Newly discovered fossils prove "Shangri-La"-like ecosystem in central Tibet
Despite decades of investigation, Tibet's ancient topography and its role in climatic and biotic evolution remain speculative due to a paucity of quantitative surface height measurements through time and space, and sparse fossil records.
During the Second Tibetan Plateau Scientific Expedition in Tibet, an international research team from the Xishuangbanna Tropical Botanical Garden (XTBG) and the Institute of Vertebrate Paleontology and Paleoanthropology discovered a highly diverse fossil assemblage from the current elevation of ∼4,850 m in the Bangor Basin in central Tibet.
"These fossils characterize a luxuriant seasonally wet and warm Shangri-La forest that once occupied a deep central Tibetan valley along the Banggong-Nujiang Suture (BNS)," said Dr. SU Tao, who published this research in PNAS.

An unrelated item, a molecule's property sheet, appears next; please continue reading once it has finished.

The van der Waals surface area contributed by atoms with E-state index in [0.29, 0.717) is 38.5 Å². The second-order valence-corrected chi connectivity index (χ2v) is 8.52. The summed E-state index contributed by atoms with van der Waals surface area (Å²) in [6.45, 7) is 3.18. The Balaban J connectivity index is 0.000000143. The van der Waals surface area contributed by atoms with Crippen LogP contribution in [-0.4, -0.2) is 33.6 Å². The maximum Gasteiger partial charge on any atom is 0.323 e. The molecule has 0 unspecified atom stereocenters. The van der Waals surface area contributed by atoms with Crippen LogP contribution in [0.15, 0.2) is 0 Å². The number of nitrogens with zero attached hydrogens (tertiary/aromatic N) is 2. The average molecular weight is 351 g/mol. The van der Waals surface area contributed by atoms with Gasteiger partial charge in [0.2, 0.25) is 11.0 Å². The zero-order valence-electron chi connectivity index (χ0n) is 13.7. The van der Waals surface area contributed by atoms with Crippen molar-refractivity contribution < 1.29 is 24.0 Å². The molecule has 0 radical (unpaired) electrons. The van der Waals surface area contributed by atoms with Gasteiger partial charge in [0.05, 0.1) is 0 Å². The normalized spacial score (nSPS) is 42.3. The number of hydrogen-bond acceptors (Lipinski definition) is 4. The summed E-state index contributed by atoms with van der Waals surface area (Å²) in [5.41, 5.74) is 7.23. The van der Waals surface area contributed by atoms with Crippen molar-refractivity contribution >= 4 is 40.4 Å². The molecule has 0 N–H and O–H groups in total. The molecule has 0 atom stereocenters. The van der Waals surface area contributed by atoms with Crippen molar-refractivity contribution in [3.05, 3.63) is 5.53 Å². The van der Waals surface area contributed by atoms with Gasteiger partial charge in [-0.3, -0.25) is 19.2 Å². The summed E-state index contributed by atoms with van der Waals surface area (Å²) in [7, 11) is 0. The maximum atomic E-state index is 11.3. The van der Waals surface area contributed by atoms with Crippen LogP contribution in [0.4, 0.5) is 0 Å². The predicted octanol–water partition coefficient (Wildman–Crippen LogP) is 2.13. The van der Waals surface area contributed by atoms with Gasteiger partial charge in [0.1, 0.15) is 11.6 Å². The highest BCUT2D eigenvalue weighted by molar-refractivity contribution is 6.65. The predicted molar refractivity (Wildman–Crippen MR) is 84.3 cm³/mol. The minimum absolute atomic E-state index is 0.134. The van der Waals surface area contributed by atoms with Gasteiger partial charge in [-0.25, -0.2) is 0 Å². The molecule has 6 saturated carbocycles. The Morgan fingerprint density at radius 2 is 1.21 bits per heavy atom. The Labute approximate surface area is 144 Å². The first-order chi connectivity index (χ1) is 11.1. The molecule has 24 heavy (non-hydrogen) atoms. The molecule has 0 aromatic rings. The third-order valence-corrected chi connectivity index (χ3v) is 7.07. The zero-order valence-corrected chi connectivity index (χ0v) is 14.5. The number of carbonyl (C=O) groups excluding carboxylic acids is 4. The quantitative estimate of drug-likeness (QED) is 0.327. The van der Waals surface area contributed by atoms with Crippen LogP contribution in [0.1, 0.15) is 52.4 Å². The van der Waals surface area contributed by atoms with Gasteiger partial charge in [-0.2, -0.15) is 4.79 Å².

The 70 plant fossil taxa so far recovered include the first occurrences of several modern Asian lineages and represent a middle Eocene (about 47 million years ago) humid subtropical ecosystem.
Many taxa in the Jianglang flora, e.g., Apocynaceae, Ceratophyllum, Illigera, Lagokarpos, and Vitaceae, represent first discoveries for the plateau, and some are the oldest fossil records for these taxa in Asia, e.g., Apocynaceae, Cedrelospermum, Lagokarpos, and Limnobiophyllum.
"These fossils not only record the diverse composition of the ancient Tibetan biota, but also allow us to constrain the middle Eocene land surface height in central Tibet to ∼1,500 ± 900 m, and quantify the prevailing thermal and hydrological regime," said Prof. Zhou Zhekun of XTBG.
By reconstructing ancient climate parameters encoded in leaf morphological traits, the researchers quantified both the climate and elevation of central Tibet in the middle Eocene. They calculated that the forest grew at an elevation of about 1500 meters within an east-west trending valley under a monsoonal climate.
"In the future, the complex topography of Tibet in the geological past needs to be considered when studying the paleoenvironmental and biodiversity histories on the plateau," said Dr. Su Tao.